Community-led housing (baugruppen:Germany, projets d'habitat participatif:France, habitat groupé:Belgium. social production of habitat:Latin America) is a method of forming future residents into a 'building group' who contribute to the design and development of new housing to meet their longer term needs, rather than leaving all design decisions to a developer looking to maximise the immediate financial return.
Working together in advance of construction helps to create a sense of community as members collaborate to identify their own priorities when designing their homes and shared spaces.
Groups of this sort were developing housing in Berlin in the early 2000s as the city was rebuilt following German reunification and emerging from a long tradition of self-initiated, community-oriented living and the shared responsibility of building in Germany.
Identified benefits of community-led housing include:
- Increased community confidence and cohesion: These are developed through the opportunity for the community to work together to influence their housing as formal stakeholders.
- Skills development and employment: This can include the development of practical skills that help to develop the homes, such as plastering, plumbing and tiling. It can also include skills such as project management and community mobilisation in the planning of homes.
- Addressing social challenges: Community-led housing projects can help to address social problems such as homelessness and loneliness. For example, certain projects help to tackle the challenges of supporting an elderly population.
- Provision for a long-term legally protected benefit to the local or specified community via retained income from the housing provided.
In 2016 key principles for community-led housing were developed collaboratively with several organisations representing community-led housing as part of an alliance building activity coordinated by Building and Social Housing Foundation (BSHF).
The key principles are:
- The community is integrally involved throughout the process in key decisions like what is provided, where, and for who. They don't necessarily have to initiate the conversation, or build homes themselves.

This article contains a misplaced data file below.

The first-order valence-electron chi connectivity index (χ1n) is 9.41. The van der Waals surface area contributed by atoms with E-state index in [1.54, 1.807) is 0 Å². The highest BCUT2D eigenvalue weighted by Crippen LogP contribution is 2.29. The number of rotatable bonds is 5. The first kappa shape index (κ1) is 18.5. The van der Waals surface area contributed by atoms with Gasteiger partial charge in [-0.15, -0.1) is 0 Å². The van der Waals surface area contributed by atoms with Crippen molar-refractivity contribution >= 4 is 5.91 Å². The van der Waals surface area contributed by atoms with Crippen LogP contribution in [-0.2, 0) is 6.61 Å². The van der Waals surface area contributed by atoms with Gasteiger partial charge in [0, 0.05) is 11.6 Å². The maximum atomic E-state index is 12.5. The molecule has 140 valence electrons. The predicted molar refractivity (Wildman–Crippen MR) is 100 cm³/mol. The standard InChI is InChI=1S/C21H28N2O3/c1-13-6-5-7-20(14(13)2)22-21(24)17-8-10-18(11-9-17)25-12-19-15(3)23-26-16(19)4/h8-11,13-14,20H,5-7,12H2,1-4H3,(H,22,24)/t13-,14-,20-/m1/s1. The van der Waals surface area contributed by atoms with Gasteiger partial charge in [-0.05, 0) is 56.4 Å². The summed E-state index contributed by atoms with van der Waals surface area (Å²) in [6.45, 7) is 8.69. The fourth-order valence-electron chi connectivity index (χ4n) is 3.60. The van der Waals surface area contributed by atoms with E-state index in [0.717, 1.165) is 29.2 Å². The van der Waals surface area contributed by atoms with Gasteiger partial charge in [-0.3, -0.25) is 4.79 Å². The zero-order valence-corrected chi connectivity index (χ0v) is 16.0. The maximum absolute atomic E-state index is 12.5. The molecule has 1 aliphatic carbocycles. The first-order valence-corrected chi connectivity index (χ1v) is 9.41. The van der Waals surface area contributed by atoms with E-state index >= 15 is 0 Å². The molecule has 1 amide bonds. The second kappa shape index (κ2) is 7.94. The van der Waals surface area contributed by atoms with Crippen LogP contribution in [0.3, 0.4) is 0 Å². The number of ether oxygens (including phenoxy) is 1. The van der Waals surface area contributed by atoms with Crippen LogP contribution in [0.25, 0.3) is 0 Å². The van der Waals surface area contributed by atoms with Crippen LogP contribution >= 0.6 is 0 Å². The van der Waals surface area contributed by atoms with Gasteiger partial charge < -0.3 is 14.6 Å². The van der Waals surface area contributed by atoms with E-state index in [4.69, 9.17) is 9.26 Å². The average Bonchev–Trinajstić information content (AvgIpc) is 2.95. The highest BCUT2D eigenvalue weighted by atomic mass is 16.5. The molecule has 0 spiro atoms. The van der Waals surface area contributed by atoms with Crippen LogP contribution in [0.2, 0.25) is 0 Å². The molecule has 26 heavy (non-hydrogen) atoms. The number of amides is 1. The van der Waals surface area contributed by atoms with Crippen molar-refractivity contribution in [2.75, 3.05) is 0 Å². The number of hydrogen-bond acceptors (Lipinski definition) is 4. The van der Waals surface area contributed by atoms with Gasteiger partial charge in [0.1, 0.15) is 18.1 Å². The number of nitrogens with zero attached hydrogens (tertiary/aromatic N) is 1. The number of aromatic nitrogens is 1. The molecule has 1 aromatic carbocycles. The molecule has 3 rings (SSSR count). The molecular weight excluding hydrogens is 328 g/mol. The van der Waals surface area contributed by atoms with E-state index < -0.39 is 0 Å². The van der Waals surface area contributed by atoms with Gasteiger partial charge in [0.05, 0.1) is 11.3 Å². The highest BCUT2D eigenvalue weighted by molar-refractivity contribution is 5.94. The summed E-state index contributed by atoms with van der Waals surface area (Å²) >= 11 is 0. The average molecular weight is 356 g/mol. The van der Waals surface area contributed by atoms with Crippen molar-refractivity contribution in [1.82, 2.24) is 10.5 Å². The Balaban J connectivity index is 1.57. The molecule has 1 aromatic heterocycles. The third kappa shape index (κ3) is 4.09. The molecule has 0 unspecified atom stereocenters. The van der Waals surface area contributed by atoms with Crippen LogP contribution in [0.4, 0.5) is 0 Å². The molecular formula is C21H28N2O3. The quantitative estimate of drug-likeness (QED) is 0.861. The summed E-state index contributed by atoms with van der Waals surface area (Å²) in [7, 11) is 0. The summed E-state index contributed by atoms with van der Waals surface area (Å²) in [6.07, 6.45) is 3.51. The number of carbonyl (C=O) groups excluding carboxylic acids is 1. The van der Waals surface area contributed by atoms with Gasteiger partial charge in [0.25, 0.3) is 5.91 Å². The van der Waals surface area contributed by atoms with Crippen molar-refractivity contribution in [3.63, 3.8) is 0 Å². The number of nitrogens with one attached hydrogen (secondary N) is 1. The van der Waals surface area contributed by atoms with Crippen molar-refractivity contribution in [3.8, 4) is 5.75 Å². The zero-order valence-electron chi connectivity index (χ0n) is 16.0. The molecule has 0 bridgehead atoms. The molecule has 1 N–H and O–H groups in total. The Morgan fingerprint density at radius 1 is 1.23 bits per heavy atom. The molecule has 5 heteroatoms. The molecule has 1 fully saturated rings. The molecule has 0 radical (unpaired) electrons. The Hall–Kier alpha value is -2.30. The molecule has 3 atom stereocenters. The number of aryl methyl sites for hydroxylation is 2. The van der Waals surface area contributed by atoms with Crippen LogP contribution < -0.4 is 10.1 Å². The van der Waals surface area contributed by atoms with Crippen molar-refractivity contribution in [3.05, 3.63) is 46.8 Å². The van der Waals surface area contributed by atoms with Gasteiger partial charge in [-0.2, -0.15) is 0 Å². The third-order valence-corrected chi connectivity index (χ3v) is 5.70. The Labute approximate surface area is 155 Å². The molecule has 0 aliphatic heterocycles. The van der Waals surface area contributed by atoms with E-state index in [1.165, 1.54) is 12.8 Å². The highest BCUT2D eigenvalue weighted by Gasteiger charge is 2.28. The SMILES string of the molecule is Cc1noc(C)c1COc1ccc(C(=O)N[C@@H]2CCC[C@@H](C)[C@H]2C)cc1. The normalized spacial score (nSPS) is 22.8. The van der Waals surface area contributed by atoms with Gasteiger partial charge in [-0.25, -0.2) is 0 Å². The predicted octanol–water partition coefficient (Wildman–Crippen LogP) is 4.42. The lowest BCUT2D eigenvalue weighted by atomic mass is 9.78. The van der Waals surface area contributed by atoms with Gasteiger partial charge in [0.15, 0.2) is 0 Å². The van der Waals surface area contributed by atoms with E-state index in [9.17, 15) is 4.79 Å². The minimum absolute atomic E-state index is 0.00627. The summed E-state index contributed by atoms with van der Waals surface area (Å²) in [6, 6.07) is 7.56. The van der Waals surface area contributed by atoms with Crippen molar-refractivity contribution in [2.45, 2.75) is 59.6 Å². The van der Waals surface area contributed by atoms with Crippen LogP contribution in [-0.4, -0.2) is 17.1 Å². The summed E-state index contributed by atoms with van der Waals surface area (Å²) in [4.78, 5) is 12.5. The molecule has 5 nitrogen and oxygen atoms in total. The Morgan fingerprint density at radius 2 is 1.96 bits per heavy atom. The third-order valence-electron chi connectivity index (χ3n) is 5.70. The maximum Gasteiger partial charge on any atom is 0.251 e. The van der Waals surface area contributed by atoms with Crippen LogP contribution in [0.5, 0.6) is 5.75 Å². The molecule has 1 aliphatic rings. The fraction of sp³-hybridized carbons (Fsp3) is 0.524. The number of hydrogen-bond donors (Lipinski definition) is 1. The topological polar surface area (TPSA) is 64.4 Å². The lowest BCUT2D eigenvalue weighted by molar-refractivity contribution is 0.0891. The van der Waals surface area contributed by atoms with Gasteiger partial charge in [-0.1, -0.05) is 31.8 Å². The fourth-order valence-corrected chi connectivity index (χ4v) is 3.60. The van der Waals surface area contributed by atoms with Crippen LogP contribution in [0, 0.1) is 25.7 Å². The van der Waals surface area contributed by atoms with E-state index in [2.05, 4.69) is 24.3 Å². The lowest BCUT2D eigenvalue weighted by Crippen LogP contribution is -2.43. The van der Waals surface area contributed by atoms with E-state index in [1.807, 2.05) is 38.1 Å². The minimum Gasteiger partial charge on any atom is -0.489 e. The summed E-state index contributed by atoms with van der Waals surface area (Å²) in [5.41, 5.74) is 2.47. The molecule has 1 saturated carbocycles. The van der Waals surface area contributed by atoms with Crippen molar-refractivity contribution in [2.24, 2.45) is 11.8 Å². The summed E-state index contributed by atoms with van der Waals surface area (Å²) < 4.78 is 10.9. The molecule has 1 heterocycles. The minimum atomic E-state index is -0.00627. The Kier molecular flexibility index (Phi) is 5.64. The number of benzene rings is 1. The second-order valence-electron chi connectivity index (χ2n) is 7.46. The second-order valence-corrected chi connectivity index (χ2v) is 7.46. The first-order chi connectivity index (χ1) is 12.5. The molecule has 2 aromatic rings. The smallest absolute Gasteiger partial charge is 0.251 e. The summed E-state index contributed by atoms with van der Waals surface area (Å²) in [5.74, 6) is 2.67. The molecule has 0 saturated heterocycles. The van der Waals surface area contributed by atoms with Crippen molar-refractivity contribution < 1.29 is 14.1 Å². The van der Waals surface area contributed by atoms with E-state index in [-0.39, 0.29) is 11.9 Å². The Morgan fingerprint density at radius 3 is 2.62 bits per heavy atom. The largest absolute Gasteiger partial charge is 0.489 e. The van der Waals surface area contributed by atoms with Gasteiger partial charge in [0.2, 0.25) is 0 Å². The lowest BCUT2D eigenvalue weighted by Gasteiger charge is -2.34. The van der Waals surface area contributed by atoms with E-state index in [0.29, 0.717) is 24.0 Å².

- There is a presumption that the community group will take a long term formal role in the ownership, stewardship or management of the homes.
- The benefits of the scheme to the local area and/or specified community group are clearly defined and legally protected in perpetuity.
Individual schemes are designed to fit the needs of the communities involved and achieve specific outcomes and wider benefits.
Terms used for this concept around the world include:
- Baugruppe or Baugruppen, which translates literally from German as 'building group'
- Social production of habitat (internationally used)
- Projets d'habitat participatif (France)
- Habitat groupé (Belgium)
Common legal structures used to provide community-led housing in the UK include:
- Charitable incorporated organisation (CIO)
- Community association
- Community benefit society (CBS or Bencom)
- Community charitable trust
- Community housing association
- Community interest company (CIC)
- Community land trust (CLT)
- Company limited by guarantee
- Council TMO
- Development trust
- Housing association TMO
- Housing cooperative
- Industrial and provident society
- Mutual home ownership society
- Organisations with charitable status
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